Weather related disasters such as flooding and landslides affecting the livelihoods of residents of Gicumbi District, Northern Province could soon be curbed following the launch of a $32.8m initiative funded by the Green Climate Fund.
The initiative is a partnership with the Ministry of Environment and aims at building resilience of small-holder farmers and communities vulnerable to climate change who have often lost their harvest due to changing weather patterns.
The project, dubbed “Strengthening Climate resilience of Communities in Northern Rwanda,” is one of the largest investments in regards to climate resilience and is set to run for 6 years between 2018 and 2024.
It is part of Rwanda’s pathways towards developing a low carbon economy.
The initiative will directly support about 150,000 residents, with wider benefits to more than 380,000 people all who have little resources to mitigate and adapt to climate change, officials say.
Coletha Ruhamya, the Director General of Rwanda Environment Management Authority (REMA), last week told Business Times that the project will protect River Muvumba watershed as well as establish adaptation and mitigation approaches in the agricultural sector and green settlements.
“Rwanda has been awarded a $32.8 million grant to strengthen climate resilience in Gicumbi District. The project will be facilitated by Rwanda Green Climate Fund (FONERWA) and aims to restore and enhance part of Muvumba watershed, increase the capacity of communities to renew and sustainably manage forest resources, and support smallholder farmers to adopt climate resilient agriculture,” she said.
More than half a million Rwandans, she added, will be impacted by the investment in nine sectors of Gicumbi District which include; Kaniga, Rubaya, Cyumba, Rushaki, Shangasha, Mukarange, Manyagiro, Byumba and Bwisige.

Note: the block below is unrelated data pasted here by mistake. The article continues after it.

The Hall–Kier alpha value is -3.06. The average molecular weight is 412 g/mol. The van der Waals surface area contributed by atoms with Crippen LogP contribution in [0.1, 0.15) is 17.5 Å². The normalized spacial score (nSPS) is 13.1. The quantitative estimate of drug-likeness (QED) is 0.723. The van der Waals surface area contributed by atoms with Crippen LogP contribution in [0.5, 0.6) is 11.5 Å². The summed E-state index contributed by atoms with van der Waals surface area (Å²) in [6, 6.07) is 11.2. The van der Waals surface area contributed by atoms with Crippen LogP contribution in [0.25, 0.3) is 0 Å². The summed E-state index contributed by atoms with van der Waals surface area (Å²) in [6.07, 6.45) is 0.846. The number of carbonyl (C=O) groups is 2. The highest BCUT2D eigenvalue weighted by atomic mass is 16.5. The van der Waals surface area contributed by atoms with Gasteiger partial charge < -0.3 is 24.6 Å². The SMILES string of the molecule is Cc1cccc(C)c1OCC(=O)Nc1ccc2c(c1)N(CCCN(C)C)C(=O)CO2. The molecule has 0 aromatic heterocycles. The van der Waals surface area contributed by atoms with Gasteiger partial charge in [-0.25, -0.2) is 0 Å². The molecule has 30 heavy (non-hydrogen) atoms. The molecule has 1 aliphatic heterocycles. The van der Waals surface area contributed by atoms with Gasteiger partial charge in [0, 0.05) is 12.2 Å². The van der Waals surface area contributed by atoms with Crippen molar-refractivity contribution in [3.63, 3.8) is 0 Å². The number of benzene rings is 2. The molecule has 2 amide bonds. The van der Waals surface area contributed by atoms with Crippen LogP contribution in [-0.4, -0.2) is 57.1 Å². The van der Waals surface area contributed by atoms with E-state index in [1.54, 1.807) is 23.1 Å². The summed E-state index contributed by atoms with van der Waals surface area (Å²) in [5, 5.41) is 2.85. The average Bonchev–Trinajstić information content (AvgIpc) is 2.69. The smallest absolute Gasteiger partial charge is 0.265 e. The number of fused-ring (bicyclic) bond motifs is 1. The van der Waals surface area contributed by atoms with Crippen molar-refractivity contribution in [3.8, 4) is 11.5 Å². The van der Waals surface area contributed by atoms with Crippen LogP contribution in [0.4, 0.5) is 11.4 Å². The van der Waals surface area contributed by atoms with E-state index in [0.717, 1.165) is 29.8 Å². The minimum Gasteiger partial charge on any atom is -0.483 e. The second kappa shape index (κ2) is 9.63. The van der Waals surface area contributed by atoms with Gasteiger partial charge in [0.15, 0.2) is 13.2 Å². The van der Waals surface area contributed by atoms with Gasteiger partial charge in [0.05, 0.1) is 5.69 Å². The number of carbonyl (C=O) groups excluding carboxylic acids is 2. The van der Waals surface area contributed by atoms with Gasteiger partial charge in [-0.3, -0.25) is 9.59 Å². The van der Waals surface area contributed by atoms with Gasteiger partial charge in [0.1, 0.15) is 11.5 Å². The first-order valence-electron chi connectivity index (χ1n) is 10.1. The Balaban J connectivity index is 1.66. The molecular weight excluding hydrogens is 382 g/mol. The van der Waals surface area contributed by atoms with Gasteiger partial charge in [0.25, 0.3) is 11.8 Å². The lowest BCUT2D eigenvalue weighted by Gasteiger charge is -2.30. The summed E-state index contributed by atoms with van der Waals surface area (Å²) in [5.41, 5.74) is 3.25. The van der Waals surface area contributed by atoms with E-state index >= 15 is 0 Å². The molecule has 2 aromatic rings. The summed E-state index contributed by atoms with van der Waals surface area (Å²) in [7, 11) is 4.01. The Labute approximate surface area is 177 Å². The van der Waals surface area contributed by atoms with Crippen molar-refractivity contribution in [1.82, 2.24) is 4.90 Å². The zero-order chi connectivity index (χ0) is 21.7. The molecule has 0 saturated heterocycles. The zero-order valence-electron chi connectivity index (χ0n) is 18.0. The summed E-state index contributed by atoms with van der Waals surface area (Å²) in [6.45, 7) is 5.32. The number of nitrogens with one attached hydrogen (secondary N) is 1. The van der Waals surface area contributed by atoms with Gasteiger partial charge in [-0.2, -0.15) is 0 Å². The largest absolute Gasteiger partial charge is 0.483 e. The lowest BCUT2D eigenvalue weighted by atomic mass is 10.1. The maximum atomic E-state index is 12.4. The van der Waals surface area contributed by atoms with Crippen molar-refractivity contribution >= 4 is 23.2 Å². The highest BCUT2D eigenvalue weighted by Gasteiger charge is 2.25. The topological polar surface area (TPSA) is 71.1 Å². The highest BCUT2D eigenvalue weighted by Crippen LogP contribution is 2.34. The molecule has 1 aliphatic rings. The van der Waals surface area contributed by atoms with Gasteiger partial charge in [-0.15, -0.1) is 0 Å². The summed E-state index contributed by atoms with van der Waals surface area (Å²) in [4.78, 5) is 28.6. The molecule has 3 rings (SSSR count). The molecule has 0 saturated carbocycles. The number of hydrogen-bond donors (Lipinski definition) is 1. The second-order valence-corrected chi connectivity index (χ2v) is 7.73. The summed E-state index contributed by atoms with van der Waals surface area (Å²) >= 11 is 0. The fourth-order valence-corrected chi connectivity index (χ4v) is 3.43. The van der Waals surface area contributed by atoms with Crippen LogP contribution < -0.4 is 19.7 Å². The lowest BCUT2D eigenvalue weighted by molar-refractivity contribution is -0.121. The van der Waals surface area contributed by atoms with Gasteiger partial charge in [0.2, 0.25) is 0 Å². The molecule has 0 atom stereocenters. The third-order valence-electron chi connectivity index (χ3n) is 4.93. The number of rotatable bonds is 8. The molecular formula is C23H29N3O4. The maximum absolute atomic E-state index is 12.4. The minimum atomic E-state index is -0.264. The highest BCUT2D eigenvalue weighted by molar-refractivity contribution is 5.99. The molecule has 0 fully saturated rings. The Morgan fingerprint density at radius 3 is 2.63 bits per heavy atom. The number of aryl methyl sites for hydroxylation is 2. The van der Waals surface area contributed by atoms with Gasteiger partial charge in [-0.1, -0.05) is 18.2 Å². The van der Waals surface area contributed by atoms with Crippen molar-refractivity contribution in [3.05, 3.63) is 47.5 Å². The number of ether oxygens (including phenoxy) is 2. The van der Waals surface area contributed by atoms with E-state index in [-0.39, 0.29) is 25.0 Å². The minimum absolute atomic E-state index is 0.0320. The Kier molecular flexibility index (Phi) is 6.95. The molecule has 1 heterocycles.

The approaches are soon to be replicated across the country, she said.
The investment plan shows that in addition to the $32.8 million grant from the Green Climate Fund, FONERWA will contribute $147,000 to the project while Gicumbi District has allocated $107,000. Wood Foundation is also providing $105,964.
“We are pleased with the progress we are making in accessing and utilizing funding through Green Climate Fund as we seek to meet our socio-economic transformation goals to become a developed, low carbon economy,” Ruhamya said.
Among the expected outcomes of the project include improved management of land and forests leading to emissions reduction, strengthened adaptive capacity and reduced exposure to climate risks, fuel-efficient cooking methods and modification of human settlements to increase climate resilience.
Reducing carbon emission
Over the six years course of the project, it estimates that an equivalent of 273,720 tonnes of carbon dioxide will be mitigated.
The project’s statistical background shows that climate change in Rwanda has had significant impacts such as rise in temperature over recent decades.
It further shows that the future economic cost of climate change in Rwanda could be significant if left unchecked. It is estimated at an additional impact of 1 per cent of GDP each year by 2030.
The trends indicate that the changes in rainfall (and rainfall unpredictability) are increasingly becoming uncertain, though an increase in heavy rainfall in Rwanda is projected as well as increases in rainfall uncertainty.
Experts say could worsen the impacts of then current climate uncertainty in the country leading to new risks.